ments of Handin et al. (1963) and Edmond & Paterson (1972) show that when the
confining pressure reaches or exceeds a value at which unstable brittle faulting no
longer occurs (that is, when there is no peak in the stress-strain curve in drained tests)
then there is no net volumetric dilatation during the deformation, although in very
porous sandstones the porosity may pass through a minimum value at a strain of
10-20 per cent. In undrained tests under such conditions pore pressures would increase
throughout the deformation until a minimum porosity was attained,

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118 I. A. H. Ismail and S. A. F. Murrell
i I I I I I
0 26 5-2 7. a 10.4 13.0
Vol ume(per cent) of pore-water
FIG. 6. Strength (at fracture or 2 per cent strain) of serpentinite in undrained tests,
as a function of pore water volume (Vw, PI), at different confining pressures:
(A) 4. 83 kb, (J3) 2.41 kb.
4. Discussion of results
Aldrich (1969) and Bruhn (1972) have showed, in experiments on Berea sandstone,
that in terms of effective stresses the strength at fracture is the same in both drained and
undrained tests. This indicates that the specimens were in the same structural state
at fracture. We did not measure the pore pressures developed in our experiments, but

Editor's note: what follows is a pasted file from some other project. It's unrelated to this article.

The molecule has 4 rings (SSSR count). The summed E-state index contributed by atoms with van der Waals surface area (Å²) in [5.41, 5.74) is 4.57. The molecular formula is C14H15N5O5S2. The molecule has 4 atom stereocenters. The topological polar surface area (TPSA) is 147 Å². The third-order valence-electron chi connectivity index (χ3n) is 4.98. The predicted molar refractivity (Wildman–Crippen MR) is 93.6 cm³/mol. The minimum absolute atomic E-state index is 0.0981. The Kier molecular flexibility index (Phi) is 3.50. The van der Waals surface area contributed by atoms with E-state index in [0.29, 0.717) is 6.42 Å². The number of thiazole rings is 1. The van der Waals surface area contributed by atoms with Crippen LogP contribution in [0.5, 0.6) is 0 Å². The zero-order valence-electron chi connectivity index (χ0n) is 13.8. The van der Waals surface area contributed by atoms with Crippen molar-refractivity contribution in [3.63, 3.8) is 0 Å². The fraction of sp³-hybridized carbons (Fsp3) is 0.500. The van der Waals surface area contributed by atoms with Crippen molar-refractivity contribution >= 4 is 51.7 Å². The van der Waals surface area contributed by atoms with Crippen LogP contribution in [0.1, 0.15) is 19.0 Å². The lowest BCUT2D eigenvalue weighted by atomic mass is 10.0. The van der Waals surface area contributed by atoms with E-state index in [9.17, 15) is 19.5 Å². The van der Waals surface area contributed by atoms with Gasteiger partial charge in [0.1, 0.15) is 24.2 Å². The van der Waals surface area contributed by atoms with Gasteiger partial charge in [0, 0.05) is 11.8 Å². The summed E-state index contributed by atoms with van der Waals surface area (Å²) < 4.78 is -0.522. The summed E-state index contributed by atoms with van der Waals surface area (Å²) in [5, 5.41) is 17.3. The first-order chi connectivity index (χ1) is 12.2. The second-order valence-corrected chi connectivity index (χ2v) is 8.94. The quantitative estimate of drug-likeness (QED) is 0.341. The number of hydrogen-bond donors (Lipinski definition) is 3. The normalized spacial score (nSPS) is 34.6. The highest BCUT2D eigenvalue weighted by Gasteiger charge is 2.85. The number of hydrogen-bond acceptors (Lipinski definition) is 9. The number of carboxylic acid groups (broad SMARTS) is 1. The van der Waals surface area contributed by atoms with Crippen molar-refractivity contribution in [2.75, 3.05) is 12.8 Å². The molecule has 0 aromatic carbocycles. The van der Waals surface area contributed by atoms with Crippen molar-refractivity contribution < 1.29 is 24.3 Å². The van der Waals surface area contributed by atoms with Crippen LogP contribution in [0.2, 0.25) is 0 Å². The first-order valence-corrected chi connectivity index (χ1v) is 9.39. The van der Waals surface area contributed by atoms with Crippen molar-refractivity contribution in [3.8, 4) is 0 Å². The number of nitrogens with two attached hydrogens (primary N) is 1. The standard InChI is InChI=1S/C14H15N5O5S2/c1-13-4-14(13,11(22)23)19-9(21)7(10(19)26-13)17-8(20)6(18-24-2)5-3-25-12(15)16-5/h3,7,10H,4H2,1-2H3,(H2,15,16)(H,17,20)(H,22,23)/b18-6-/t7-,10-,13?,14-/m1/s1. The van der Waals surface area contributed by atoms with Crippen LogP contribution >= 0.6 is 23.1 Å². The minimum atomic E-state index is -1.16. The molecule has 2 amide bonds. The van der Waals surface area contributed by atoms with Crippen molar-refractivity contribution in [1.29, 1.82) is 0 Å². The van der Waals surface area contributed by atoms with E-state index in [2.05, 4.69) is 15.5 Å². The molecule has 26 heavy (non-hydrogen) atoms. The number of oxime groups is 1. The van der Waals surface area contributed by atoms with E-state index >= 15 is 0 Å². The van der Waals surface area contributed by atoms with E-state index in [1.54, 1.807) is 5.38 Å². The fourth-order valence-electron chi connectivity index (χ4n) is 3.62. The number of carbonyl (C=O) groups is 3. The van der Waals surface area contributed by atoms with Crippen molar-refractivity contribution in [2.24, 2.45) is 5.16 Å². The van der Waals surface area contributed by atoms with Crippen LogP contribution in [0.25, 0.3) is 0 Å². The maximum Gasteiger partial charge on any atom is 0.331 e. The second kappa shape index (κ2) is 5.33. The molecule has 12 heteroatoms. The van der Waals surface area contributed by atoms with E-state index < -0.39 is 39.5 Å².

weassume that both the fracture strength and the residual strength (that is the stress
required to cause sliding on the fault developed at fracture) depend only on the
effective stresses (for a given pore fluid-a slight effect due to the surface activity of the
fluid has been noticed by several workers, Boozer et al. 1963). Using this assumption
wehave estimated the effective confining pressure and the pore pressure, at fracture,
and after axial shortening by 4 per cent, by comparing the stress-strain curves obtained
in experiments with specimens dried at 105 "C (the latter experiments will be reported
separately), or, in the case of the Darley Dale sandstone, with specimens tested under
drained conditions. The estimated values of the effective confining pressures are given
in Tables 2-4.
4. 1 Elastic deformation
Although the strength of a given rock apparently depends mainly on the effective
stresses (and only in a minor way on the properties of the pore fluid) the elastic

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Dilatancy and tbe strength of racks 119
4
3.2 6.4 9.6
Volume(per cent) of woter
FIG. 7. Strength (at fracture or 2 per cent strain) of dunite in undrained tests,
as a function of pore water volume (Vw, pl), at different confining pressures:
(A) 4. 83 kb, (B) 2.07 kb.
behaviour before fracture or cataclastic flow takes place depends not only on the
effective confining pressure (which changes in a systematic way with deformation in
an undrained test) but also on the compressibility of the fluid contained in the pores.
It is well known that pores and cracks cause a characteristic non-linearity of the